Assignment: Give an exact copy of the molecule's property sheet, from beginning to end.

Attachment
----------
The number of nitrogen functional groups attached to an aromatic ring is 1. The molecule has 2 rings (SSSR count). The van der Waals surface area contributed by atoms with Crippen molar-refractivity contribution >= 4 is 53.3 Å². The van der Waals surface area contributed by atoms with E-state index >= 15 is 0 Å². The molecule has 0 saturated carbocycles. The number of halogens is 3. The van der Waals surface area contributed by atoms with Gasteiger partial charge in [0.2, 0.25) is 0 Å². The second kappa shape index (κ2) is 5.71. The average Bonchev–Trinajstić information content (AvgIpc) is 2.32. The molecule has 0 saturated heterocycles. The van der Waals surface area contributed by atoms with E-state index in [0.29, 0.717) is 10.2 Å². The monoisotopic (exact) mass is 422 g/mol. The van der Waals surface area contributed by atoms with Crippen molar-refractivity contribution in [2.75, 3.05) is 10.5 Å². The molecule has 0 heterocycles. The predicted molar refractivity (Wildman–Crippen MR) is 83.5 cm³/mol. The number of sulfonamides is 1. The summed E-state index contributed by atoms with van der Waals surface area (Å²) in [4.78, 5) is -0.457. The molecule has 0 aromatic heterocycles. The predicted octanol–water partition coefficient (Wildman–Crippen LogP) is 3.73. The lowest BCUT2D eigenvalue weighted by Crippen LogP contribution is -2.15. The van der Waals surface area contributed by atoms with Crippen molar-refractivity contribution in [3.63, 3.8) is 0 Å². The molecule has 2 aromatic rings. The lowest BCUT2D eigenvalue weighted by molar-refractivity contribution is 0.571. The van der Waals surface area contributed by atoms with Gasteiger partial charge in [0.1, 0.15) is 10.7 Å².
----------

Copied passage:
The number of nitrogen functional groups attached to an aromatic ring is 1. The molecule has 2 rings (SSSR count). The van der Waals surface area contributed by atoms with Crippen molar-refractivity contribution >= 4 is 53.3 Å². The van der Waals surface area contributed by atoms with E-state index >= 15 is 0 Å². The molecule has 0 saturated carbocycles. The number of halogens is 3. The van der Waals surface area contributed by atoms with Gasteiger partial charge in [0.2, 0.25) is 0 Å². The second kappa shape index (κ2) is 5.71. The average Bonchev–Trinajstić information content (AvgIpc) is 2.32. The molecule has 0 saturated heterocycles. The van der Waals surface area contributed by atoms with E-state index in [0.29, 0.717) is 10.2 Å². The monoisotopic (exact) mass is 422 g/mol. The van der Waals surface area contributed by atoms with Crippen molar-refractivity contribution in [2.75, 3.05) is 10.5 Å². The molecule has 0 heterocycles. The predicted molar refractivity (Wildman–Crippen MR) is 83.5 cm³/mol. The number of sulfonamides is 1. The summed E-state index contributed by atoms with van der Waals surface area (Å²) in [4.78, 5) is -0.457. The molecule has 0 aromatic heterocycles. The predicted octanol–water partition coefficient (Wildman–Crippen LogP) is 3.73. The lowest BCUT2D eigenvalue weighted by Crippen LogP contribution is -2.15. The van der Waals surface area contributed by atoms with Crippen molar-refractivity contribution in [3.63, 3.8) is 0 Å². The molecule has 2 aromatic rings. The lowest BCUT2D eigenvalue weighted by molar-refractivity contribution is 0.571. The van der Waals surface area contributed by atoms with Gasteiger partial charge in [0.1, 0.15) is 10.7 Å².